Absolutely. I remember The Crest—I remember the name “The Crest” more than anything else. I saw Annie Get Your Gun at the Alhambra Theatre with my parents and my sister. I remember that specifically. It was the big theater in town. There was another one by Tower Drugs, The Tower Theatre. I saw Jailhouse Rock on a rainy, rainy day there one day in the ’50s.
But the Alhambra was the place. It was pretty grand. I remember it had a really big front [entrance] and a long walkway—it was incredible. The world we’re in now in the movie game, it’s too bad. They don’t have those movie houses around these days, but going to them was really the ideal way to see anything on film. I kind of long for those days in some ways. Well, maybe I appreciate them more than I long for them.
Didn’t you used to sing in a choir at Pioneer Congregational Church?
Yes I did, at the Congregational Church, where I was baptized, across the street from Sutter’s Fort. I sang in their Cherub Choir for little kids. That’s where I started, and then I ended up singing in some medium-age group. I would also do musicals. My middle school did a production of Guys and Dolls; I played one of the guys sitting on the corner watching all the girls go by. But singing in that choir when I was about 4 or 5, that’s where my performing arts career began.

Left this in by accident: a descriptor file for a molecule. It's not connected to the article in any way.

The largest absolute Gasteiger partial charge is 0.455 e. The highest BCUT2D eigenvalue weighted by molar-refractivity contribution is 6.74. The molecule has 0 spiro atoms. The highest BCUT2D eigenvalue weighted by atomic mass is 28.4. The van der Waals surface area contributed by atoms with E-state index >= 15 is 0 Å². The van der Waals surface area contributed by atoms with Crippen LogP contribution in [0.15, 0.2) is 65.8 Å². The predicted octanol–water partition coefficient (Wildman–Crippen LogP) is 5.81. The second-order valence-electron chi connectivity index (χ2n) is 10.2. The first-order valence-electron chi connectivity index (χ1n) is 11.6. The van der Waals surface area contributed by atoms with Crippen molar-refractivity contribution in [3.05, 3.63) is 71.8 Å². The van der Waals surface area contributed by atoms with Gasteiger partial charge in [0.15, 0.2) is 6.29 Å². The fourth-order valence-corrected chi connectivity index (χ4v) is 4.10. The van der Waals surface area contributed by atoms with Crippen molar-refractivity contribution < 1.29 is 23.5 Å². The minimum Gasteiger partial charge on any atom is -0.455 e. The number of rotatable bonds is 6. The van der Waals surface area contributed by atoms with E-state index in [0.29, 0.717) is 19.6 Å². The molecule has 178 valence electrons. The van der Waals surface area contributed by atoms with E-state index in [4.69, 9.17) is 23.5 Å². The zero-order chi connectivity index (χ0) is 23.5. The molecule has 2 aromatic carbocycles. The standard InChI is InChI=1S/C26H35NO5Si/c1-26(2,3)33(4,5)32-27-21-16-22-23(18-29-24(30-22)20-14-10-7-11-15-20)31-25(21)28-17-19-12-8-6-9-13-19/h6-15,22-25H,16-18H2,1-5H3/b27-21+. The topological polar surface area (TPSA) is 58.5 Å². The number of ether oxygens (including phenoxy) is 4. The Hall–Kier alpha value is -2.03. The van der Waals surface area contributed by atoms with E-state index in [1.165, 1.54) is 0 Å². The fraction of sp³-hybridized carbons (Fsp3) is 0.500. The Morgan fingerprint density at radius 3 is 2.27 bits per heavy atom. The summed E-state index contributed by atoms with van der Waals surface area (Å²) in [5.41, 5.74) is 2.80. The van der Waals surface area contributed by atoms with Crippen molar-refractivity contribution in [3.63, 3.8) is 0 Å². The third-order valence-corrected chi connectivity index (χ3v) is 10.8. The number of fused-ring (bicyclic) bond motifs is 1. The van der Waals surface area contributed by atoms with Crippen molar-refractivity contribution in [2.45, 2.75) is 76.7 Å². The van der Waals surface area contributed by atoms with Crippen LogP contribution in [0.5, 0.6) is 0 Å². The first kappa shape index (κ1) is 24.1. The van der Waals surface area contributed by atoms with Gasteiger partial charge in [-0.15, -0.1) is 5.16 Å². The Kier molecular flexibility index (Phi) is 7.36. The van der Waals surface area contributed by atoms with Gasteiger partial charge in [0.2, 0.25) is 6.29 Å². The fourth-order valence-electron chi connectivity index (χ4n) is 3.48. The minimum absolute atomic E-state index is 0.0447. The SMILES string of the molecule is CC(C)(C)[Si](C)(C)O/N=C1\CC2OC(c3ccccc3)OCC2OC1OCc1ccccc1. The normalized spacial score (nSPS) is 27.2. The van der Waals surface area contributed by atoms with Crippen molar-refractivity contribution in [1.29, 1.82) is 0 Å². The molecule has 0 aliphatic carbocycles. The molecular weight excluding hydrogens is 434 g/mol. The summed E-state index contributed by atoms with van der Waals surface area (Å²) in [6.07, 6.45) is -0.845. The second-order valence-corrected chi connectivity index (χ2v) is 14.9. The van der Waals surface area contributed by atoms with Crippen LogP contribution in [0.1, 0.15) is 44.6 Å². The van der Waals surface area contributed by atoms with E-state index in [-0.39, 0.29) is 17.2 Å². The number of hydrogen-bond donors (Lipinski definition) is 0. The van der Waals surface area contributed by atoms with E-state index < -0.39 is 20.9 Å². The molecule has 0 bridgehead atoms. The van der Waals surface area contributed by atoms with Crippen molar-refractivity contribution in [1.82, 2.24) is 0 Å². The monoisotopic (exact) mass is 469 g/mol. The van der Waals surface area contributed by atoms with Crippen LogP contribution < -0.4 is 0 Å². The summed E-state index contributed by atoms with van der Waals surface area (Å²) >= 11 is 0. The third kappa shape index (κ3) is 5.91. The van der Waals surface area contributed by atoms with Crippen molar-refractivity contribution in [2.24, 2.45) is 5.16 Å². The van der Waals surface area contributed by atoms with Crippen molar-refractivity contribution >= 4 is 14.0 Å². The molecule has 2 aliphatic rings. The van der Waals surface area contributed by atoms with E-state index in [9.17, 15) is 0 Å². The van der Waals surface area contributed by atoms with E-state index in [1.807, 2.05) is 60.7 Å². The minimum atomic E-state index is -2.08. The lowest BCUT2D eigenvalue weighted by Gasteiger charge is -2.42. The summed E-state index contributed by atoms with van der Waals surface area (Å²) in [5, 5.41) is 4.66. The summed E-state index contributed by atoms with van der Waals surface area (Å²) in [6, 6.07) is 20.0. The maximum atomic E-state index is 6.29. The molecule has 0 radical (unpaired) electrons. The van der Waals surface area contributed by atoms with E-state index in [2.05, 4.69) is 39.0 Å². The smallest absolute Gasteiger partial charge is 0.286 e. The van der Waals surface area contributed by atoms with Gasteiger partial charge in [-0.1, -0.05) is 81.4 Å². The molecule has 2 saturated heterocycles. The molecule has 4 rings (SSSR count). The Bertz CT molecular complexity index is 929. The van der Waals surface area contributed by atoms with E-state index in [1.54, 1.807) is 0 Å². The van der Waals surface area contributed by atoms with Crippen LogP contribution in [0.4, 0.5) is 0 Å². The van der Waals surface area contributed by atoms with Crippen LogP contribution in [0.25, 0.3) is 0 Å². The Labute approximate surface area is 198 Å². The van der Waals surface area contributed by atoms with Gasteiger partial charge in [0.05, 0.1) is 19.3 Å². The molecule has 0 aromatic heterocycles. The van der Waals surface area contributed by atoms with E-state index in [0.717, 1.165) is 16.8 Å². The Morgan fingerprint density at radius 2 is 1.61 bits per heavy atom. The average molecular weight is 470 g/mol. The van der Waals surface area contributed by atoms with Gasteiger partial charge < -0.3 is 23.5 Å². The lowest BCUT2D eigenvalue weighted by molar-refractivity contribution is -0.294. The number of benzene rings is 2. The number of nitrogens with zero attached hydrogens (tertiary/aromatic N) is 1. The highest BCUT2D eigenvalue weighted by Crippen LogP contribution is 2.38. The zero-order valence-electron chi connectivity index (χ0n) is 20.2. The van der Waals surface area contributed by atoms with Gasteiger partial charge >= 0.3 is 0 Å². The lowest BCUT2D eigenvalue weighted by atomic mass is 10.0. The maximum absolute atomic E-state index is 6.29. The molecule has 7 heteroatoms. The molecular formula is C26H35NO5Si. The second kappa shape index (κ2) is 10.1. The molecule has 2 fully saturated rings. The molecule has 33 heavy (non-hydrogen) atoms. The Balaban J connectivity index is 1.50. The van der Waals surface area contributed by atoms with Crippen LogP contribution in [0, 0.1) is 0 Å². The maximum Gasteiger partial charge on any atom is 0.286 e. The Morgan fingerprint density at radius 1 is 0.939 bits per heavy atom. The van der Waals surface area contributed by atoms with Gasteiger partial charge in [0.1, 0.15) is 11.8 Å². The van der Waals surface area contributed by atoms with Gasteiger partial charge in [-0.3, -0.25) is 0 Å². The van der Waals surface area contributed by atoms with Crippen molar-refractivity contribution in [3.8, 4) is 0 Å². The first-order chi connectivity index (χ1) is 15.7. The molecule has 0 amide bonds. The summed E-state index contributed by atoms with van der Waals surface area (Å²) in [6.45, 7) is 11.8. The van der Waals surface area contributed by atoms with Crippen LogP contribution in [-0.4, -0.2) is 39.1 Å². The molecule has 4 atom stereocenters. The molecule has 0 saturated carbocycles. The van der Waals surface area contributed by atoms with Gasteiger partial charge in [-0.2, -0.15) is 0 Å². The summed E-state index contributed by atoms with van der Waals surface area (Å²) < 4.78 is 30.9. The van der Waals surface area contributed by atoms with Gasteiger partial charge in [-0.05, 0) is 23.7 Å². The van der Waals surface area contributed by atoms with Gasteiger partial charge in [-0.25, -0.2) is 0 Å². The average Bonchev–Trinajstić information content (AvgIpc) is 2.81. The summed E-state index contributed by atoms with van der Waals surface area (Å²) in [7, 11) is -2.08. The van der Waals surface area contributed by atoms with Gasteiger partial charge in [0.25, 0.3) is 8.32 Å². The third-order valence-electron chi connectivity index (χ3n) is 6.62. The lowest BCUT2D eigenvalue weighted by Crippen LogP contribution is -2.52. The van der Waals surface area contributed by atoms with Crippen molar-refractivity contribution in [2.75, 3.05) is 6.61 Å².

Speaking of church, I guess this is as good a time as any to talk about The Golden Compass and the controversy surrounding it.
There have been some negative comments written about it in regards to the religious aspects or overtones or themes, however you want to classify them. [The film is based on the first in a series of children’s books by Philip Pullman, which drew fire from Christian groups for references to an entity called “The Church” that kidnaps children and steals their souls. The Catholic League has issued a boycott of the movie.]
I’m just not going to go there. Why bother? To me, the religious aspect was one of the most intriguing and provocative things about the books. Why water it down? Why be afraid of it? Just be honest and true to the books. It’s not like Philip Pullman is the devil, that he’s advocating some anti-Christian life. I think he has such incredible things to say about love, honor and friendship. [Compass co-star] Nicole Kidman has been quoted a number of times saying “I’m Catholic. If this movie was anti-Catholic I wouldn’t be in it.”